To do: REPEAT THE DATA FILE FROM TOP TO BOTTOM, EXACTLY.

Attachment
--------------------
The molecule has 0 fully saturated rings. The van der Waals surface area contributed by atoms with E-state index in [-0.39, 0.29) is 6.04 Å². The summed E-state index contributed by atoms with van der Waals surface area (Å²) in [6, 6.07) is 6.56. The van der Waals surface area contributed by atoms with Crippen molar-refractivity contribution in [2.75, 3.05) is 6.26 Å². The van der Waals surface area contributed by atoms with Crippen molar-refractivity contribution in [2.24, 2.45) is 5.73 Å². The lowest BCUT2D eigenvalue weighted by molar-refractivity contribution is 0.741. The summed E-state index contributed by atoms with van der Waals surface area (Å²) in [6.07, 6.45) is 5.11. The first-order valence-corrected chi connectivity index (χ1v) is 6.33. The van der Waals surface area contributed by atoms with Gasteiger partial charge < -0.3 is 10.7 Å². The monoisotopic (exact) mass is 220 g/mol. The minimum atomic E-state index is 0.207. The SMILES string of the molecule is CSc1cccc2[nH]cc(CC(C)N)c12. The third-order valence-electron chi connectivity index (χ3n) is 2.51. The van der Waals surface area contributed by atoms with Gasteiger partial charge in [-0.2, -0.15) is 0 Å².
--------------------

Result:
The molecule has 0 fully saturated rings. The van der Waals surface area contributed by atoms with E-state index in [-0.39, 0.29) is 6.04 Å². The summed E-state index contributed by atoms with van der Waals surface area (Å²) in [6, 6.07) is 6.56. The van der Waals surface area contributed by atoms with Crippen molar-refractivity contribution in [2.75, 3.05) is 6.26 Å². The van der Waals surface area contributed by atoms with Crippen molar-refractivity contribution in [2.24, 2.45) is 5.73 Å². The lowest BCUT2D eigenvalue weighted by molar-refractivity contribution is 0.741. The summed E-state index contributed by atoms with van der Waals surface area (Å²) in [6.07, 6.45) is 5.11. The first-order valence-corrected chi connectivity index (χ1v) is 6.33. The van der Waals surface area contributed by atoms with Gasteiger partial charge < -0.3 is 10.7 Å². The monoisotopic (exact) mass is 220 g/mol. The minimum atomic E-state index is 0.207. The SMILES string of the molecule is CSc1cccc2[nH]cc(CC(C)N)c12. The third-order valence-electron chi connectivity index (χ3n) is 2.51. The van der Waals surface area contributed by atoms with Gasteiger partial charge in [-0.2, -0.15) is 0 Å².